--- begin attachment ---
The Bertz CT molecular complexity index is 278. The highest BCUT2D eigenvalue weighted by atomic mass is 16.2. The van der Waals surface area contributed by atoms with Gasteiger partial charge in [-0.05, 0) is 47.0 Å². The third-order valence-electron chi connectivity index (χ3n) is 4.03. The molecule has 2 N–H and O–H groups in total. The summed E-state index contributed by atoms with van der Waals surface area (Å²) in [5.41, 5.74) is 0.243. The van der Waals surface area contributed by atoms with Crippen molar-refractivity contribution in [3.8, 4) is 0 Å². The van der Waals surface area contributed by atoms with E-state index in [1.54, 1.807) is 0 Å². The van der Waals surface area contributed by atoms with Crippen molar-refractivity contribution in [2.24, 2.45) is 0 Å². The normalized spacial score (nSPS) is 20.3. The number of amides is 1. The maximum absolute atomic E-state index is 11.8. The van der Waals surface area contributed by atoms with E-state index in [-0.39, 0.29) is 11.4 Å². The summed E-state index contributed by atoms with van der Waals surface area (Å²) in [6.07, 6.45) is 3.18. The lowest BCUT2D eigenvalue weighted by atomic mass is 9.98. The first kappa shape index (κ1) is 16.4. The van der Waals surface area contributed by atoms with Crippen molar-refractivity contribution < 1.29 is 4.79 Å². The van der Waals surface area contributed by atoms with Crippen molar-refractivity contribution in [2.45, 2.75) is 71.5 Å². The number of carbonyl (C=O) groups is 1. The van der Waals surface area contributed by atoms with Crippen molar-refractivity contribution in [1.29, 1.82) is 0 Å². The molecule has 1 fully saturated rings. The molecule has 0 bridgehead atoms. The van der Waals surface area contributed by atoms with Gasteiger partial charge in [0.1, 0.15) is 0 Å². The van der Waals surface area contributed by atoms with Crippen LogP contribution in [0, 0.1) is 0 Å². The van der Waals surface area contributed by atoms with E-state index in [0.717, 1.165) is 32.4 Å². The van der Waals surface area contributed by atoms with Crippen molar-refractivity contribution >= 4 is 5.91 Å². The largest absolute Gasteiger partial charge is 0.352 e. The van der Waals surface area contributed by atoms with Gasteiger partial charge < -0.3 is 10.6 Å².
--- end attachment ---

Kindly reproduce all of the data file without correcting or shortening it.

The Bertz CT molecular complexity index is 278. The highest BCUT2D eigenvalue weighted by atomic mass is 16.2. The van der Waals surface area contributed by atoms with Gasteiger partial charge in [-0.05, 0) is 47.0 Å². The third-order valence-electron chi connectivity index (χ3n) is 4.03. The molecule has 2 N–H and O–H groups in total. The summed E-state index contributed by atoms with van der Waals surface area (Å²) in [5.41, 5.74) is 0.243. The van der Waals surface area contributed by atoms with Crippen molar-refractivity contribution in [3.8, 4) is 0 Å². The van der Waals surface area contributed by atoms with E-state index in [1.54, 1.807) is 0 Å². The van der Waals surface area contributed by atoms with Crippen molar-refractivity contribution in [2.24, 2.45) is 0 Å². The normalized spacial score (nSPS) is 20.3. The number of amides is 1. The maximum absolute atomic E-state index is 11.8. The van der Waals surface area contributed by atoms with E-state index in [-0.39, 0.29) is 11.4 Å². The summed E-state index contributed by atoms with van der Waals surface area (Å²) in [6.07, 6.45) is 3.18. The lowest BCUT2D eigenvalue weighted by atomic mass is 9.98. The first kappa shape index (κ1) is 16.4. The van der Waals surface area contributed by atoms with Crippen molar-refractivity contribution < 1.29 is 4.79 Å². The van der Waals surface area contributed by atoms with Crippen molar-refractivity contribution in [2.45, 2.75) is 71.5 Å². The number of carbonyl (C=O) groups is 1. The van der Waals surface area contributed by atoms with Crippen molar-refractivity contribution in [1.29, 1.82) is 0 Å². The molecule has 1 fully saturated rings. The molecule has 0 bridgehead atoms. The van der Waals surface area contributed by atoms with Gasteiger partial charge in [0.1, 0.15) is 0 Å². The van der Waals surface area contributed by atoms with Crippen LogP contribution in [0, 0.1) is 0 Å². The van der Waals surface area contributed by atoms with E-state index in [0.717, 1.165) is 32.4 Å². The van der Waals surface area contributed by atoms with Crippen molar-refractivity contribution >= 4 is 5.91 Å². The largest absolute Gasteiger partial charge is 0.352 e. The van der Waals surface area contributed by atoms with Gasteiger partial charge < -0.3 is 10.6 Å².